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To define the pathology in cases of non-Alzheimer primary degenerative dementia (non-AD PDD), we have studied autopsies from four medical centres accessioned in consecutive years since 1976. Neurochemical studies of the basal forebrain-cortical (BF-C) cholinergic system have been conducted in cases from which frozen tissue was available. Twenty-two cases (mean age 70 years, range 47-86) in which the history was consistent with PDD, but which did not meet anatomic criteria for AD, were selected. Approximately 70 cases of PDD, which were accessioned in the same years and met the anatomic criteria for AD, were excluded. The pathologic findings permitted a classification into six groups: Lewy body disease (LBD), 4 cases; Pick's disease, 6 cases; cortical degeneration with motor neuron disease (CDmnd), 2 cases; hippocampal and temporal lobe sclerosis, 3 cases; few or nonspecific abnormalities, 5 cases; other disorders, 2 cases. Our findings suggest that LBD and Pick's disease account for a large proportion of cases of non-AD PDD in the presenile age group, but that a large number of other disorders occasionally present as PDD. Careful examination of the motor systems, as well as cerebral structures relate' to cognitive function, is important in the neuropathologic evaluation. Lesions of the BF-C cholinergic system have been most consistent and severe in LBD, and have not been identified in CDmnd.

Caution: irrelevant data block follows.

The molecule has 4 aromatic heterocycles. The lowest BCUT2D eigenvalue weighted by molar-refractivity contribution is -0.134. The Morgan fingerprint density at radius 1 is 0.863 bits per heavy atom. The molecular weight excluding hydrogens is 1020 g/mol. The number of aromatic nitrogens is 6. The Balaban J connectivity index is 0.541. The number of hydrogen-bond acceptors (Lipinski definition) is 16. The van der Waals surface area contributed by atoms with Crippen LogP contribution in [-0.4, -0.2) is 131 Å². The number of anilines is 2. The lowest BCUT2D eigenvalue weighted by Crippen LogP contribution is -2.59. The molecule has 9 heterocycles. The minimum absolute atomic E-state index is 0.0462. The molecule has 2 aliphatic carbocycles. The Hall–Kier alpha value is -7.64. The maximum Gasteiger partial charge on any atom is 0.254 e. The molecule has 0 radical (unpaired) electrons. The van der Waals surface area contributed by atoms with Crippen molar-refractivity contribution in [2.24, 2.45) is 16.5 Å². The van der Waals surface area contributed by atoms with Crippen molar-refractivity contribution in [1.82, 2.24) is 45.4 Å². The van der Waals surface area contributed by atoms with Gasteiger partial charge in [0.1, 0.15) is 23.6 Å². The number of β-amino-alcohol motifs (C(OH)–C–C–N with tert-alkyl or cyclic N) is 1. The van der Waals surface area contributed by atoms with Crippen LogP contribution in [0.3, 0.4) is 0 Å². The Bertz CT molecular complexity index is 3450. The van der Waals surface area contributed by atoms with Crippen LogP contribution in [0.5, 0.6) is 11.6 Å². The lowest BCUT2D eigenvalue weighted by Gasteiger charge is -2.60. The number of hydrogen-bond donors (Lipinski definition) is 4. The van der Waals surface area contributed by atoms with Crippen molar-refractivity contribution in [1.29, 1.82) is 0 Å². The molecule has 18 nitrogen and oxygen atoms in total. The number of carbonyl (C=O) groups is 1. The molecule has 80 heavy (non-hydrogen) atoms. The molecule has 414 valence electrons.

Clinical differentiation of Lewy body disease (LBD) from Alzheimer disease (AD) is still problematic. Many persons with LBD lack the cardinal features of visual hallucinations, fluctuations in cognition, and mild Parkinsonism proposed by McKeith et al. (2005). Some studies suggest that history or presence of depression may help distinguish LBD from AD, but this is confounded because many clinically diagnosed LBD patients have significant co-morbid AD pathology and vice versa (Ranginwala et al., 2008). We aimed to clarify whether history or symptoms of depression differentiate LBD from AD, in autopsy-confirmed patients, excluding patients with mixed AD and LBD pathology.
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